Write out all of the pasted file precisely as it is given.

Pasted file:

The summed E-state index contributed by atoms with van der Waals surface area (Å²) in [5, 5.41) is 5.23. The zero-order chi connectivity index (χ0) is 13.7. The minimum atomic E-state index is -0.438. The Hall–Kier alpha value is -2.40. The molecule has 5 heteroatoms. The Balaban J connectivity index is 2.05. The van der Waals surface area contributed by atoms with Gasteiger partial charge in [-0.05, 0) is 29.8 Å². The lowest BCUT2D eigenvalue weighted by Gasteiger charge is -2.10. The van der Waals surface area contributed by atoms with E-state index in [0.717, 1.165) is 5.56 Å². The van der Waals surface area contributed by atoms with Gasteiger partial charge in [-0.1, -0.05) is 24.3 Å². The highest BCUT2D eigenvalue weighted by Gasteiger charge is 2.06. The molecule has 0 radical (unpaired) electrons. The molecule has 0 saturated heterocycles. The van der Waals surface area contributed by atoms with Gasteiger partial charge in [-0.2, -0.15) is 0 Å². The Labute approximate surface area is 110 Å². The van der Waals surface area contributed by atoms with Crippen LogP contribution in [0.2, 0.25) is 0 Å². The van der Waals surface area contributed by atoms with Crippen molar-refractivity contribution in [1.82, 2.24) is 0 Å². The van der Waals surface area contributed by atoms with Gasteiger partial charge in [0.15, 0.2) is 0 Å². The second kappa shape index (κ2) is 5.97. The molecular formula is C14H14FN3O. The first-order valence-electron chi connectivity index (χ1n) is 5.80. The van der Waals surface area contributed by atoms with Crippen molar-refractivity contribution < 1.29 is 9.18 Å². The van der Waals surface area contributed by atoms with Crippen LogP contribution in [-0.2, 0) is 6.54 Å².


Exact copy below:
The summed E-state index contributed by atoms with van der Waals surface area (Å²) in [5, 5.41) is 5.23. The zero-order chi connectivity index (χ0) is 13.7. The minimum atomic E-state index is -0.438. The Hall–Kier alpha value is -2.40. The molecule has 5 heteroatoms. The Balaban J connectivity index is 2.05. The van der Waals surface area contributed by atoms with Gasteiger partial charge in [-0.05, 0) is 29.8 Å². The lowest BCUT2D eigenvalue weighted by Gasteiger charge is -2.10. The van der Waals surface area contributed by atoms with E-state index in [0.717, 1.165) is 5.56 Å². The van der Waals surface area contributed by atoms with Gasteiger partial charge in [-0.1, -0.05) is 24.3 Å². The highest BCUT2D eigenvalue weighted by Gasteiger charge is 2.06. The molecule has 0 radical (unpaired) electrons. The molecule has 0 saturated heterocycles. The van der Waals surface area contributed by atoms with Gasteiger partial charge in [-0.2, -0.15) is 0 Å². The Labute approximate surface area is 110 Å². The van der Waals surface area contributed by atoms with Crippen LogP contribution in [0.2, 0.25) is 0 Å². The van der Waals surface area contributed by atoms with Crippen molar-refractivity contribution in [1.82, 2.24) is 0 Å². The van der Waals surface area contributed by atoms with Gasteiger partial charge in [0.15, 0.2) is 0 Å². The second kappa shape index (κ2) is 5.97. The molecular formula is C14H14FN3O. The first-order valence-electron chi connectivity index (χ1n) is 5.80. The van der Waals surface area contributed by atoms with Crippen molar-refractivity contribution < 1.29 is 9.18 Å². The van der Waals surface area contributed by atoms with Crippen LogP contribution in [-0.2, 0) is 6.54 Å².